The town hall has more rooms
than Buckingham Palace and the city has more bridges than Venice. The Hamburg
merchants were clearly a self-confident lot who appear not to have been
greatly troubled. The city is cool, not just because of the prevailing
west wind but also because of architecture that pushes everything aside
that stands in the way of progress. Though the sober reckoning of the Hanseatic
merchants was right for no other German city today is and elegant or aesthetic.
A fundamental part of the townscape is the malls now spread throughout
the city. In 1980 the Hansa district was opened as the longest shopping
mall in Europe, bringing an area under a glass atrium that had previously
consisted of individual sites. By combining traditional bricks with glass
and marble the splendor of Hanseatic architecture was so effectively captured
that this style has also become a characteristic of the city.
All is agree that Hamburg is
one of the world's most beautiful cities! For centuries, Hamburg has had
one of the largest international sea ports, with trade relations spanning
the entire world, particularly English-speaking countries and South America.
Even so, Hamburg is not situated on the open sea. Rather, it is located
on the wide lower reaches of the River Elbe, approximately 100 km upstream
from the North Sea.
|Today more than fifteen
of these "galleries" provide for relaxed shopping that provides an alternative
for a stroll to the traditional Jungfern-stieg boulevard One of these Passagen,
as the Germans call them, exits to the Inner Alster, that expanse of water
in the city in which the surrounding tall office blocks, Hotel Vier Jahreszeiten,
and delightful cafes are reflected. The aquamarine blue of this city landscape
is partly formed by the adjoining Outer Alster with its surface of 405
acres (164 ha) making it possible to sail after work. The Alster provides
fun but the wealth is created on the Elbe. Once mainsails piloted their
way across this broad expanse of water but today container ships with gigantic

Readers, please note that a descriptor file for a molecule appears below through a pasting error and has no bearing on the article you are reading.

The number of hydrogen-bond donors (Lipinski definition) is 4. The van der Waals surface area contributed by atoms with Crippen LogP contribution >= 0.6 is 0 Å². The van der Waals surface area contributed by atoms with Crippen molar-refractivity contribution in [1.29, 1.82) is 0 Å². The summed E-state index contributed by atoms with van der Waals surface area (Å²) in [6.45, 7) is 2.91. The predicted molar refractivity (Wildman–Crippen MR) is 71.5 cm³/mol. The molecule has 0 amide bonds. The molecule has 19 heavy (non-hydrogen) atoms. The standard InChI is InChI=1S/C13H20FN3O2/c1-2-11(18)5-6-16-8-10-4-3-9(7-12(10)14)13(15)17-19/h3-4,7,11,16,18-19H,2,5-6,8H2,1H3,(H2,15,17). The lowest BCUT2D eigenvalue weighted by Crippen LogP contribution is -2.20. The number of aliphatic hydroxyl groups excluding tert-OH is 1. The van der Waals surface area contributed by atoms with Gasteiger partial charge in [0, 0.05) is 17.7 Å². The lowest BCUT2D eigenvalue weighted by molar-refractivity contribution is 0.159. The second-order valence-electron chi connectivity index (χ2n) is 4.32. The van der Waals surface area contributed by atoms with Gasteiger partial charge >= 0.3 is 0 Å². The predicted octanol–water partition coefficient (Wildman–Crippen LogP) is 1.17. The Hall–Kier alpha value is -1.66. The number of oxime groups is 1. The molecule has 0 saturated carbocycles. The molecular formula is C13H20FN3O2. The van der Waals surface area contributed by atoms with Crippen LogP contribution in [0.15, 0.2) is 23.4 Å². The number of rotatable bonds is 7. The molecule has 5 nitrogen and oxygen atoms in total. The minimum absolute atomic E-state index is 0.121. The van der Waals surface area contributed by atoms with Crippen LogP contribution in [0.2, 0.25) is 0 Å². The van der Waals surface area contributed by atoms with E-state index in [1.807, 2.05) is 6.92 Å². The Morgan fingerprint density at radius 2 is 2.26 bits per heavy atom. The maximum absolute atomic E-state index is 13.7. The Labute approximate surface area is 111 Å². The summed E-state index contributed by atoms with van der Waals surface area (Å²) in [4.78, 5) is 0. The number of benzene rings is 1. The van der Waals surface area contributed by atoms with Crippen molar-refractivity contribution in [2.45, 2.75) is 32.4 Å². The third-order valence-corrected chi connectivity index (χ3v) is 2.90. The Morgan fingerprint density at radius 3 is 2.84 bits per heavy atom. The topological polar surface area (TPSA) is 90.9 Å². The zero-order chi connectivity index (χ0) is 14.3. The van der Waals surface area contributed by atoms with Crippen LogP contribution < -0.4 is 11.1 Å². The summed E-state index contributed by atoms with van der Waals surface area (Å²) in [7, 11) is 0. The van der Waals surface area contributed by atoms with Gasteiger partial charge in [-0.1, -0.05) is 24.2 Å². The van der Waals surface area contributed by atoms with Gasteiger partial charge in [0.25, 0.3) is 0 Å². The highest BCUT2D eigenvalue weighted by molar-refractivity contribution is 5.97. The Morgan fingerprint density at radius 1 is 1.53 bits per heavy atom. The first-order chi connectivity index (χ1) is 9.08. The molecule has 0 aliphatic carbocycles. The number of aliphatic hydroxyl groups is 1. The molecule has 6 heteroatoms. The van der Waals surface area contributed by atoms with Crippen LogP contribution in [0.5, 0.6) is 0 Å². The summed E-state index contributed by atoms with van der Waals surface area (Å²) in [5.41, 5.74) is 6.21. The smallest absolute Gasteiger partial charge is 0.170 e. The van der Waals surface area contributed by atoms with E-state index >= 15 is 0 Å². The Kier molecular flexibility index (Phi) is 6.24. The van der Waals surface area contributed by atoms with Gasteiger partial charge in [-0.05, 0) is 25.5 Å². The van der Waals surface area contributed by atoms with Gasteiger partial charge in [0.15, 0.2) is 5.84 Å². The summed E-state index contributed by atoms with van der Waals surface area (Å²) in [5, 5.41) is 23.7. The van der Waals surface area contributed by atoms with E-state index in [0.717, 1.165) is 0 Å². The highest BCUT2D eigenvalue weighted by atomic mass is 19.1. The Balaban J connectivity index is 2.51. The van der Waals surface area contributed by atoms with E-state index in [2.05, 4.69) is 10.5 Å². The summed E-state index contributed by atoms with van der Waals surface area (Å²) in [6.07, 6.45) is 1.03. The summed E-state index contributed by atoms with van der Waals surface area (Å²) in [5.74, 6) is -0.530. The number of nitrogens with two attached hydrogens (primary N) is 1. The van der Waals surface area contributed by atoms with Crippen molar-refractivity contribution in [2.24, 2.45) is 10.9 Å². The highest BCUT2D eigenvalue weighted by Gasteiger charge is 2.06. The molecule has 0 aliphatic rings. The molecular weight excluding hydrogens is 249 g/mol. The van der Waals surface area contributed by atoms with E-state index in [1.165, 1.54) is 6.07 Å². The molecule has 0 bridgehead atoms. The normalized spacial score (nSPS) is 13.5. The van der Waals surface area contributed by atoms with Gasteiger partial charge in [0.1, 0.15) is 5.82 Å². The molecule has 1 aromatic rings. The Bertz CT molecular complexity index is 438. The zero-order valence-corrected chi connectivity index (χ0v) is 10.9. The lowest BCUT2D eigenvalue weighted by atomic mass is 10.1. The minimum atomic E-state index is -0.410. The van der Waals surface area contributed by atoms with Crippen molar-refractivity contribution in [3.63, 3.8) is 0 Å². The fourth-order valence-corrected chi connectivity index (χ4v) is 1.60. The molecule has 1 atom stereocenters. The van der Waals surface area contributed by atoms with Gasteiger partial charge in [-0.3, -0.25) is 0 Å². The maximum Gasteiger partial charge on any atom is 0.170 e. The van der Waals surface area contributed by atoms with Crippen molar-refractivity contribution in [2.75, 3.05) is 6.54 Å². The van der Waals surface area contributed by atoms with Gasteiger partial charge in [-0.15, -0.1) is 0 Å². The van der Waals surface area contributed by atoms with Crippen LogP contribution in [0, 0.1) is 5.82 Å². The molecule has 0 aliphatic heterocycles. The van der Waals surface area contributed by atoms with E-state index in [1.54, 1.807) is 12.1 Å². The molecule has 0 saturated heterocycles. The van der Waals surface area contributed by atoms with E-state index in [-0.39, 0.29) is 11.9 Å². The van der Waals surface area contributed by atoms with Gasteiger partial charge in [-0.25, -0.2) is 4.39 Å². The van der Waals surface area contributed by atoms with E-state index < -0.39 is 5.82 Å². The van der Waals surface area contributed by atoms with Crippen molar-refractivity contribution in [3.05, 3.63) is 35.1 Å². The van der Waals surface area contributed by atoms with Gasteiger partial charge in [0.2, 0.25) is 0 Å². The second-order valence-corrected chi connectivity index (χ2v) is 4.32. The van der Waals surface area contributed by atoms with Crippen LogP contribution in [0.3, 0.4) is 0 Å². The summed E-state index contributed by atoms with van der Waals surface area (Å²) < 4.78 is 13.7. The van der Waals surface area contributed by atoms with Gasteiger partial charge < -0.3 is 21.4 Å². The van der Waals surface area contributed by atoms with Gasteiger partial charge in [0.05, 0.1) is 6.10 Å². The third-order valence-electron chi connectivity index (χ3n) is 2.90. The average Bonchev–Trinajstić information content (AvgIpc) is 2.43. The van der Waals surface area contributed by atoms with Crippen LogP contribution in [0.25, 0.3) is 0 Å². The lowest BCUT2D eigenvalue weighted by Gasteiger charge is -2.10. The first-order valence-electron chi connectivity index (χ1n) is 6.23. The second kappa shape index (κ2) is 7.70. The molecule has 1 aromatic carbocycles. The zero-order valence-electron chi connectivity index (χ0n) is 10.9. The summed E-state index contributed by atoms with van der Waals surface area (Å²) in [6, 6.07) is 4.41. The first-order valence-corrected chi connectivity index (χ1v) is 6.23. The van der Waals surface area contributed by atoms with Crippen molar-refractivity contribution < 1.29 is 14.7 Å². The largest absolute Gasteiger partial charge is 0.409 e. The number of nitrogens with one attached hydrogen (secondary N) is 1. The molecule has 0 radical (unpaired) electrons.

cargoes dock here. The port accounts for a considerable proportion of the
city and is still the most important source of work in the city.
A city and a German federal
state at the same time, Hamburg is the last of the great European city-states.
Thus, the city has governed itself for many centuries. The "Burgerschafi"
(the parliament) elects the Senate. The seat of Hamburg's government is
the magnificent town hall. The tradition of democratic liberalism has left
an indelible stamp on the city, allowing it to become Germany's leading
publishing and media center. One third of Hamburg's economic output is
accounted for by the media and the services industry. Today, it is no longer
the port but the services industry which dominates Hamburg's economy.
The city center lines Lake Alster:
classic facades, elegant shopping streets, street crafts, restaurants,
grand hotels from the 19th century interspersed with medieval churches.
"Fleets" (open canals) flow through the city, which boasts no less than
2428 bridges (Venice, by comparison, has a mere 450). Hamburg is an exceptionally
green city with large parks and gardens. Its hallmark is St. Michael's
the unique baroque church. It goes without saying that with its over 90
consulates this international and cosmopolitan city offers a rich variety
of different cultural events: theater, opera, classical music, ballet,
musicals, pop concerts, museums, art galleries, cinemas showing the latest
||The container ships and
cruisers sailing up and down the Elbe are a unique sight. Ships from all
around the world moor at the-port, while Airbus aircraft are produced in
Hamburg. The city itself has a subtly maritime and refined atmosphere.
Magnificent offices owned by long-established traders and ship owners as
well as the imposing town hall are reminders of the city's Hanseatic trading